Focusing on drug metabolism safety testing
Two inter-connected considerations for IND and NDA submission are safety and drug-drug interaction (DDI) studies. In vitro metabolism studies can help identify potential DDI liabilities, and the in vitro prediction can help guide design of your clinical DDI studies. Our validated in vitro metabolism studies, tied in with our well-characterized in vitrotransporter assessments, allow Absorption Systems to support your drug from safety testing for IND submission to drug-drug interaction studies for NDA submission.
Why CYP induction testing?
CYP induction results in the increase in drug metabolism (metabolic clearance) and a subsequent decrease in drug therapeutic efficacy. Absorption Systems provides services to evaluate two markers of CYP450 induction: enzyme activity and gene expressions (mRNA of the gene encoding the enzyme of interest). We use clinically relevant concentrations with human hepatocytes to evaluate induction of CYPs, including CYP1A2, CYP2B6, CYP2C8, CYP2C9, CYP2C19, and CYP3A4/5. Cell cytotoxicity by MTS assay is also evaluated in the same wells. Induction can also be performed in multiple animal species.
How do we approach CYP Induction testing?
Freshly isolated or cryopreserved hepatocytes are incubated with test article for 3 days.
Enzyme activity approach: Hepatocytes are then incubated with a selective probe substrate. Appearance of metabolite is compared to that of a control treatment (no test article) via LC-MS/MS in order to assess the ability of the test article to induce a given CYP’s activity.
mRNA approach: mRNA is then isolated from the hepatocytes. cDNA is synthesized and used for qPCR to measure fold induction of CYP-specific mRNA. Comparison of treated cells to a control treatment (no test article) gives the article’s CYP induction potential.
Why CYP Inhibition testing?
CYP inhibition can result in a decrease in the rate of drug metabolism, either for the inhibitor itself (if it inhibits an enzyme that also metabolizes it) or for other, potentially co-administered drugs, either of which can result in toxity. Absorption Systems provides services to evaluate enzyme inhibition via reversible or time-dependent mechanisms at a single concentration or multiple concentrations (reversible: 1C50, Ki; time-dependent: IC50 shift, KI, kinact. The main focus of enzyme inhibition is CYP due to regulatory requirements, the fact that most drugs are metabolized at least in part by CYPs, and the many examples of clinically significant (some fatal) DDIs resulting from CYP inhibition.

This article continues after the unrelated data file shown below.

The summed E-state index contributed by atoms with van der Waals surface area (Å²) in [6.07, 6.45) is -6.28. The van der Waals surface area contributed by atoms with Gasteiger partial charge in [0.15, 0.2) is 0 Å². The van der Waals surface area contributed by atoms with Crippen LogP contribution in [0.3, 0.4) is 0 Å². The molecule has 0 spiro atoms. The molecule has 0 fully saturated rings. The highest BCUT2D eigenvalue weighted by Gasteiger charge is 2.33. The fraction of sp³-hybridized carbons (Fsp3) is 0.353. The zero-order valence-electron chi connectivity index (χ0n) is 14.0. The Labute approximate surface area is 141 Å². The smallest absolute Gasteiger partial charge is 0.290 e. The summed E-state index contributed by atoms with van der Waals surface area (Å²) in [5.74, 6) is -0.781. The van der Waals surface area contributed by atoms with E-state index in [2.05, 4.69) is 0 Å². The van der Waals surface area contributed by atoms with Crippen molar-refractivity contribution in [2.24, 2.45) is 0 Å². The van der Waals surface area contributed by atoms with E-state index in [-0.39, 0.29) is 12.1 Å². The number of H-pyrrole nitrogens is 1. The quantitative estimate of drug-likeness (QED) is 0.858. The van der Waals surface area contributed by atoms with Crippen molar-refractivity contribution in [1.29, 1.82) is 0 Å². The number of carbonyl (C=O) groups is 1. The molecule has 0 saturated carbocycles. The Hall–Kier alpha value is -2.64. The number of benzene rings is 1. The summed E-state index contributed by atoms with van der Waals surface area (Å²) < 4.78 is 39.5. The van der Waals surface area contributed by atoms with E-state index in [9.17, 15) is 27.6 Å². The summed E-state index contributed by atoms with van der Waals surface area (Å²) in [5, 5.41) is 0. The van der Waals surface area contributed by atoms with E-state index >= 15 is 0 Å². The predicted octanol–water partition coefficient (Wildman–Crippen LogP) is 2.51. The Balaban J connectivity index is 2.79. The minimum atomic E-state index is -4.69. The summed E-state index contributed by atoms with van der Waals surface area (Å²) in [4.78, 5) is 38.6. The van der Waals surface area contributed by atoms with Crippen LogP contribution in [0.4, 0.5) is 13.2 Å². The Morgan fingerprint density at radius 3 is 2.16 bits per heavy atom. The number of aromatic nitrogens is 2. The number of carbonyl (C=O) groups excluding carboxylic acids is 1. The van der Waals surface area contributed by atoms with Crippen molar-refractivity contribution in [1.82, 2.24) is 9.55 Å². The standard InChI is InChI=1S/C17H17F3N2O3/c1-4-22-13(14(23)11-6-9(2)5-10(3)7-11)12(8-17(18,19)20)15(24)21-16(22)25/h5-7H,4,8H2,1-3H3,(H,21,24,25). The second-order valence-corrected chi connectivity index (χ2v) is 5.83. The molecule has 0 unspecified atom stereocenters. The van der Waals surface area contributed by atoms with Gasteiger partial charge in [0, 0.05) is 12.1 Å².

How do we approach CYP Inhibition testing?
We incubate the test article, at either a single concentration or 7 concentrations, with a selective probe substrate and human liver microsomes. We monitor a specific metabolite and compare its rate of appearance with that of a solvent control to assess the extent of inhibition of a given CYP by each concentration of a test article. An IC50 can be determined when 7 concentrations are assessed. For reversible inhibition, an IC50 ≤ the plasma Cmax translates to a likely clinical DDI.
Time-dependent inhibition (TDI) is evaluated by quantifying the IC50 shift after pre-incubation of test article with liver microsomes +/- NADPH. Clinical correlation for a positive TDI score can then be determined by a follow-up in vitro measurement of KI and kinact. Comparison of KI and kinact to plasma Cmax can predict potential clinical DDIs due to TDI.
Why CYP phenotyping testing?
CYP phenotyping identifies the individual CYP isoform(s) responsible for metabolism of a test article. This is one of the obligtions of a sponsor, to perform a thorough investigation of the pathways of elimination (including metabolism) of an NME. In addition, knowing the isoform(s) responsible for metabolism of a test article can guide the choice of clinical DDI study design (i.e., choice of co-dosed inhibitor or inducer). Absorption Systems provides CYP phenotyping using two approaches: individual human recombinant CYPs and human liver microsomes +/- specific inhibitors.
How do we approach CYP phenotyping?
Incubation of test article with human liver microsomes and specific chemical inhibitors: Disappearance of test article is compared to that of a control treatment (no inhibitor) in order to assess the contribution of a given CYP to the test article’s metabolism.
Incubation of test article with human recombinant CYP enzymes: Disappearance of test article is compared to that of a control treatment (non-transfected) in order to assess the contribution of a given CYP to the test article’s metabolism.